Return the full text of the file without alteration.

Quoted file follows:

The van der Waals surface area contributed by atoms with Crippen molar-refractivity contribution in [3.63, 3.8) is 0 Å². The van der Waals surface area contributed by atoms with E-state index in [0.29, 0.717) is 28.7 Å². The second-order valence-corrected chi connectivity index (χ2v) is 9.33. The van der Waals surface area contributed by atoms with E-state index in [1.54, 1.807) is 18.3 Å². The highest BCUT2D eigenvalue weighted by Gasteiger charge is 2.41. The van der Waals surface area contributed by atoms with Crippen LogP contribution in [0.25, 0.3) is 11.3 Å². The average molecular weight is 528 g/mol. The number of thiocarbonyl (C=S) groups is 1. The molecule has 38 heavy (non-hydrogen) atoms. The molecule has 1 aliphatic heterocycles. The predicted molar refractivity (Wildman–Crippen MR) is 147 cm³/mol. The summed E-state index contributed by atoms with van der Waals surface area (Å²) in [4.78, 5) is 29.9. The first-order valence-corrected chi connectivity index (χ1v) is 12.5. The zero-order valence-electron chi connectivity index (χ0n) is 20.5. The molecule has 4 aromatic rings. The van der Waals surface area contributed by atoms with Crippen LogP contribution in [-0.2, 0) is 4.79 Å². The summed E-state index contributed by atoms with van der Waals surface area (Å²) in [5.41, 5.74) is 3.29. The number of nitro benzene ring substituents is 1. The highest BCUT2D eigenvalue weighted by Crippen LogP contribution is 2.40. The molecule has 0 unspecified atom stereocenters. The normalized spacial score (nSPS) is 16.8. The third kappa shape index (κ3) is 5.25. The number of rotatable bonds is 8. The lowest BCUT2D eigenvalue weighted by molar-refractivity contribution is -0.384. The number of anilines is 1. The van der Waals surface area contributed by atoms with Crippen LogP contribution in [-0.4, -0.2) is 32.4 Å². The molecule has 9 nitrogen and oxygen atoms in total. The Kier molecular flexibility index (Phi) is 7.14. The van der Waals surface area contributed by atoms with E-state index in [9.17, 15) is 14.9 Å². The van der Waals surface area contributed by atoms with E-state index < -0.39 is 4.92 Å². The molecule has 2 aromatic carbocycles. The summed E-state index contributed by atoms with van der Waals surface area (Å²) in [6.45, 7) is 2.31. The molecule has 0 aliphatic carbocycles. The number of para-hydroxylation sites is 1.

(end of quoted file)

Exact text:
The van der Waals surface area contributed by atoms with Crippen molar-refractivity contribution in [3.63, 3.8) is 0 Å². The van der Waals surface area contributed by atoms with E-state index in [0.29, 0.717) is 28.7 Å². The second-order valence-corrected chi connectivity index (χ2v) is 9.33. The van der Waals surface area contributed by atoms with E-state index in [1.54, 1.807) is 18.3 Å². The highest BCUT2D eigenvalue weighted by Gasteiger charge is 2.41. The van der Waals surface area contributed by atoms with Crippen LogP contribution in [0.25, 0.3) is 11.3 Å². The average molecular weight is 528 g/mol. The number of thiocarbonyl (C=S) groups is 1. The molecule has 38 heavy (non-hydrogen) atoms. The molecule has 1 aliphatic heterocycles. The predicted molar refractivity (Wildman–Crippen MR) is 147 cm³/mol. The summed E-state index contributed by atoms with van der Waals surface area (Å²) in [4.78, 5) is 29.9. The first-order valence-corrected chi connectivity index (χ1v) is 12.5. The zero-order valence-electron chi connectivity index (χ0n) is 20.5. The molecule has 4 aromatic rings. The van der Waals surface area contributed by atoms with Crippen LogP contribution in [-0.2, 0) is 4.79 Å². The summed E-state index contributed by atoms with van der Waals surface area (Å²) in [5.41, 5.74) is 3.29. The number of nitro benzene ring substituents is 1. The highest BCUT2D eigenvalue weighted by Crippen LogP contribution is 2.40. The molecule has 0 unspecified atom stereocenters. The normalized spacial score (nSPS) is 16.8. The third kappa shape index (κ3) is 5.25. The number of rotatable bonds is 8. The lowest BCUT2D eigenvalue weighted by molar-refractivity contribution is -0.384. The number of anilines is 1. The van der Waals surface area contributed by atoms with Crippen LogP contribution in [-0.4, -0.2) is 32.4 Å². The molecule has 9 nitrogen and oxygen atoms in total. The Kier molecular flexibility index (Phi) is 7.14. The van der Waals surface area contributed by atoms with E-state index in [9.17, 15) is 14.9 Å². The van der Waals surface area contributed by atoms with E-state index < -0.39 is 4.92 Å². The molecule has 2 aromatic carbocycles. The summed E-state index contributed by atoms with van der Waals surface area (Å²) in [6.45, 7) is 2.31. The molecule has 0 aliphatic carbocycles. The number of para-hydroxylation sites is 1.